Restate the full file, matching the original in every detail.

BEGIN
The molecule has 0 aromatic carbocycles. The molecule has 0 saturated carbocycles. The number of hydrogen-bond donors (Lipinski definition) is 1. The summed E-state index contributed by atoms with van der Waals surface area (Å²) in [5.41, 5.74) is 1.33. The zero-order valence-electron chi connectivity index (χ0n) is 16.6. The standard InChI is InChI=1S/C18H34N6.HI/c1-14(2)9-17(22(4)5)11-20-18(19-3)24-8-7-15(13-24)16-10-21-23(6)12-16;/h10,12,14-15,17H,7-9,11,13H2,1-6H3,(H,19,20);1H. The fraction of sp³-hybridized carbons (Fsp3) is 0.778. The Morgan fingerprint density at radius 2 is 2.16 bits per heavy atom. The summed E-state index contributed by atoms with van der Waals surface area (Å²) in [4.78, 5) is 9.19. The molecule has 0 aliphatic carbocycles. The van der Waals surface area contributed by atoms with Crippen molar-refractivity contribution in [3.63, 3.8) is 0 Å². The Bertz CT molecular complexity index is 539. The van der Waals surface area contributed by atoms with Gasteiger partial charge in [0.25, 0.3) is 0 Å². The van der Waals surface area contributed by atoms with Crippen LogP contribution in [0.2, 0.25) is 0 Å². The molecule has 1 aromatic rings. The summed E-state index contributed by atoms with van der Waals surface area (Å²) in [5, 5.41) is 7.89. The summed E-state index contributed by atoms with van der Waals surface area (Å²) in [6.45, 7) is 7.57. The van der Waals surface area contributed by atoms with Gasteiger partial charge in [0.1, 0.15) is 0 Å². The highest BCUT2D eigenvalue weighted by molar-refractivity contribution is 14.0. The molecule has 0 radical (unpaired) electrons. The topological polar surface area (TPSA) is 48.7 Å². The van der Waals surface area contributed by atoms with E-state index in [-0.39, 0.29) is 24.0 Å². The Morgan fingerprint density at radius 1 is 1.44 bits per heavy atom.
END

The molecule has 0 aromatic carbocycles. The molecule has 0 saturated carbocycles. The number of hydrogen-bond donors (Lipinski definition) is 1. The summed E-state index contributed by atoms with van der Waals surface area (Å²) in [5.41, 5.74) is 1.33. The zero-order valence-electron chi connectivity index (χ0n) is 16.6. The standard InChI is InChI=1S/C18H34N6.HI/c1-14(2)9-17(22(4)5)11-20-18(19-3)24-8-7-15(13-24)16-10-21-23(6)12-16;/h10,12,14-15,17H,7-9,11,13H2,1-6H3,(H,19,20);1H. The fraction of sp³-hybridized carbons (Fsp3) is 0.778. The Morgan fingerprint density at radius 2 is 2.16 bits per heavy atom. The summed E-state index contributed by atoms with van der Waals surface area (Å²) in [4.78, 5) is 9.19. The molecule has 0 aliphatic carbocycles. The van der Waals surface area contributed by atoms with Crippen molar-refractivity contribution in [3.63, 3.8) is 0 Å². The Bertz CT molecular complexity index is 539. The van der Waals surface area contributed by atoms with Gasteiger partial charge in [0.25, 0.3) is 0 Å². The van der Waals surface area contributed by atoms with Crippen LogP contribution in [0.2, 0.25) is 0 Å². The molecule has 1 aromatic rings. The summed E-state index contributed by atoms with van der Waals surface area (Å²) in [5, 5.41) is 7.89. The summed E-state index contributed by atoms with van der Waals surface area (Å²) in [6.45, 7) is 7.57. The van der Waals surface area contributed by atoms with Gasteiger partial charge in [0.1, 0.15) is 0 Å². The highest BCUT2D eigenvalue weighted by molar-refractivity contribution is 14.0. The molecule has 0 radical (unpaired) electrons. The topological polar surface area (TPSA) is 48.7 Å². The van der Waals surface area contributed by atoms with E-state index in [-0.39, 0.29) is 24.0 Å². The Morgan fingerprint density at radius 1 is 1.44 bits per heavy atom.